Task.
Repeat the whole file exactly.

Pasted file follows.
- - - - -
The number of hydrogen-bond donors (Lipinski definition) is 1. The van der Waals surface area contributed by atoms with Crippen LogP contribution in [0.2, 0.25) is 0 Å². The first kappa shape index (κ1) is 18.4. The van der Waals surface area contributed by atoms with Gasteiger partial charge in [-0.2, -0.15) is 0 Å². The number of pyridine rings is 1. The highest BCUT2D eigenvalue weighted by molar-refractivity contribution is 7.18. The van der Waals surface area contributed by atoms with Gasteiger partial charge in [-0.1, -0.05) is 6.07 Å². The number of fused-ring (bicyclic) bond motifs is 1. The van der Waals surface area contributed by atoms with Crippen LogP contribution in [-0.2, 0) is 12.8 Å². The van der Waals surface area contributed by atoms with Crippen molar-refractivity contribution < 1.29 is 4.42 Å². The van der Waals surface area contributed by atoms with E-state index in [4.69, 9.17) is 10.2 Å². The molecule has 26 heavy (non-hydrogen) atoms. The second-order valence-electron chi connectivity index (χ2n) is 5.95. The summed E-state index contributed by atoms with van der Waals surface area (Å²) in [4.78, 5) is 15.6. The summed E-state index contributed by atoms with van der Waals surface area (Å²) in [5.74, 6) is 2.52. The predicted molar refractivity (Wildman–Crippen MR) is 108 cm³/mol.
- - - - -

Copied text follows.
The number of hydrogen-bond donors (Lipinski definition) is 1. The van der Waals surface area contributed by atoms with Crippen LogP contribution in [0.2, 0.25) is 0 Å². The first kappa shape index (κ1) is 18.4. The van der Waals surface area contributed by atoms with Gasteiger partial charge in [-0.2, -0.15) is 0 Å². The number of pyridine rings is 1. The highest BCUT2D eigenvalue weighted by molar-refractivity contribution is 7.18. The van der Waals surface area contributed by atoms with Gasteiger partial charge in [-0.1, -0.05) is 6.07 Å². The number of fused-ring (bicyclic) bond motifs is 1. The van der Waals surface area contributed by atoms with Crippen LogP contribution in [-0.2, 0) is 12.8 Å². The van der Waals surface area contributed by atoms with Crippen molar-refractivity contribution < 1.29 is 4.42 Å². The van der Waals surface area contributed by atoms with E-state index in [4.69, 9.17) is 10.2 Å². The molecule has 26 heavy (non-hydrogen) atoms. The second-order valence-electron chi connectivity index (χ2n) is 5.95. The summed E-state index contributed by atoms with van der Waals surface area (Å²) in [4.78, 5) is 15.6. The summed E-state index contributed by atoms with van der Waals surface area (Å²) in [5.74, 6) is 2.52. The predicted molar refractivity (Wildman–Crippen MR) is 108 cm³/mol.